More on Home Insurance
More on Home Insurance
Published February 24, 2021|4 min read
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If a colony of bees decides your home is the perfect place for their new hive, you should consider contacting pest control or bee removal services in order to safely relocate them. But you should prepare to foot the bill yourself — homeowners insurance typically does not cover the cost of bee or bee nest removal, or any other type of insect or pest infestation.
Homeowners insurance companies consider pest infestations to be preventable since they happen over time and are more of a maintenance issue. Insurance companies expect you to take care of the day to day upkeep of your property.
Depending on where the nest is located, bee infestations can result in damage to your home if the infestation spreads. Carpenter bees may drill holes into wooden beams, leaving room for fungal growth and wood decay, and wasps and bees can infest your walls and ceiling, and even fill up spaces in your home with honey.
If you catch a bee infestation early enough you may only have to pay for an exterminator. Nest removal may cost a few hundred dollars depending on the species and size of the infestation. But long term infestations can be costly and may result in having to replace or repair infested walls or beams.
Homeowners insurance does not cover bee infestations or any other type of pest infestation
Homeowners insurance does not cover damage that happens over time or maintenance issues
If you can prove that the bee infestation was the result of a covered peril, the cost of bee removal may be covered
You should contact professional pest specialists if bees infest your home. Bee infestations can result in damage to walls, ceilings, beams, and more
Homeowners insurance does not cover pest infestations or any other type of maintenance issue. Homeowners insurance protects you from unexpected and sudden and accidental damage, like fire damage or water damage caused by a burst pipe, but insurance companies typically do not cover damage they consider to be preventable or damage that occurs over time.
It may take you a few days to notice the carpenter bees swarming your deck, but large bee infestations do not happen overnight. For bees to cause enough structural damage to your home that you’d need to file an insurance claim, they’d have to have been there for an extended amount of time, and insurance companies may see the damage as negligence on your part.
Bee infestations typically grow steadily and are a matter of home upkeep, which is your responsibility. Home insurance also won’t cover bee nest removal from your personal property, like if bees infest and nest in a swing set or trampoline.
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If a bee infestation is left unattended in your home or property for an extended period of time it can result in significant damage. Below are a few ways bee infestations can damage your home.
The holes that carpenter bees leave in wood can lead to fungal growth and wood rot
If bees or wasps get trapped in your walls they can chew through drywall, plaster, and even caulk (note: when a wasp escapes your wall it will likely be angry)
The wax from honey bee hives can leave damaging stains on your siding or walls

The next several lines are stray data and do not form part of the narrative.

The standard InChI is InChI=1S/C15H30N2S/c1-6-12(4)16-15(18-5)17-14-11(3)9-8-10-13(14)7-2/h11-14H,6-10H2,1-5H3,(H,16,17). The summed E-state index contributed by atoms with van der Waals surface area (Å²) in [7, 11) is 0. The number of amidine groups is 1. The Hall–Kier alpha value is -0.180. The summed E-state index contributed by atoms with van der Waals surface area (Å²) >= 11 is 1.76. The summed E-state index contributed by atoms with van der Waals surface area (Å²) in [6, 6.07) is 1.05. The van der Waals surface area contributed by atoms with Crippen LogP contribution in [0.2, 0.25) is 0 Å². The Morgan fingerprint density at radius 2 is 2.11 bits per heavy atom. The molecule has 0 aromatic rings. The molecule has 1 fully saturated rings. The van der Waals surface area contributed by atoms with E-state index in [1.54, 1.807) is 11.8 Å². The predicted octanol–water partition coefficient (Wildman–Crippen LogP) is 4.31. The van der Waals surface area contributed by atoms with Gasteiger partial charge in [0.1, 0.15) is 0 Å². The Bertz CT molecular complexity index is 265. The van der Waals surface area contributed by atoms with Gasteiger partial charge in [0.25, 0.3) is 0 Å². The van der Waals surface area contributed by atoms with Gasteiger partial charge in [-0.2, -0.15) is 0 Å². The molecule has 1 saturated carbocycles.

Homeowners insurance may cover the cost of bee removal if you can prove the infestation is a result of a covered peril in your policy. Insurers refer to this as “proximate cause,” meaning the covered peril is the direct cause of the infestation. For example, if a hailstorm damages your roof and wasps infest your attic because of the openings left by the hail, your homeowners insurance may consider the infestation to be proximate cause and pay for the wasp removal.
However, in order to prove proximate cause you’ll have to prove that the hailstorm was the direct and sole cause of the infestation. Regardless of the cause, if you notice wasps or bees in your home, you should call an exterminator. You may be able to exterminate the wasps before they make a nest.
Bees will typically swarm a property before the rest of the colony joins them to build a nest. If you notice bees hovering around your deck, gutters, or the wooden beams of your porch, consider using a bee repellent spray and calling an exterminator or removal expert if the issue persists.
Don’t try to remove, knock down, or spray a bee nest on your own. Depending on the species, you risk angering the bees, which could result in them swarming and stinging you.
The best thing you can do if you have a bee infestation is to contact a professional. Bee removal professionals will know the safest way to remove different species of bee nests. If you want to get rid of a honey bee nest (but want to be mindful of the environment), consider contacting a bee relocation specialist or a beekeeper. They may be able to safely trap the honey bees and relocate them.
If your home needs wall or ceiling repair because of the infestations, you may want to contact your insurance company about the repairs you made. They won’t cover the cost of the repairs, but it’s important to notify your insurer when you make changes to your home. If you updated the materials of your walls, deck, or ceiling and your insurer doesn’t know, you may not be fully reimbursed for future claims in the event the new or repaired structures are damaged by a covered peril.
Bees can get into your home through small holes, cracks, or unsealed areas, like an old window that needs to be resealed. They may infest your attic, basement, or walls or ceilings if there are any cracks or holes.
There are a few steps you can take to prevent bee infestations.
Make sure windows, cracks, and small holes are sealed
Keep your yard clutter free
Keep humidity levels in your home down
Hang moth balls on outside areas, like your deck
Don’t leave food outside for an extended amount of time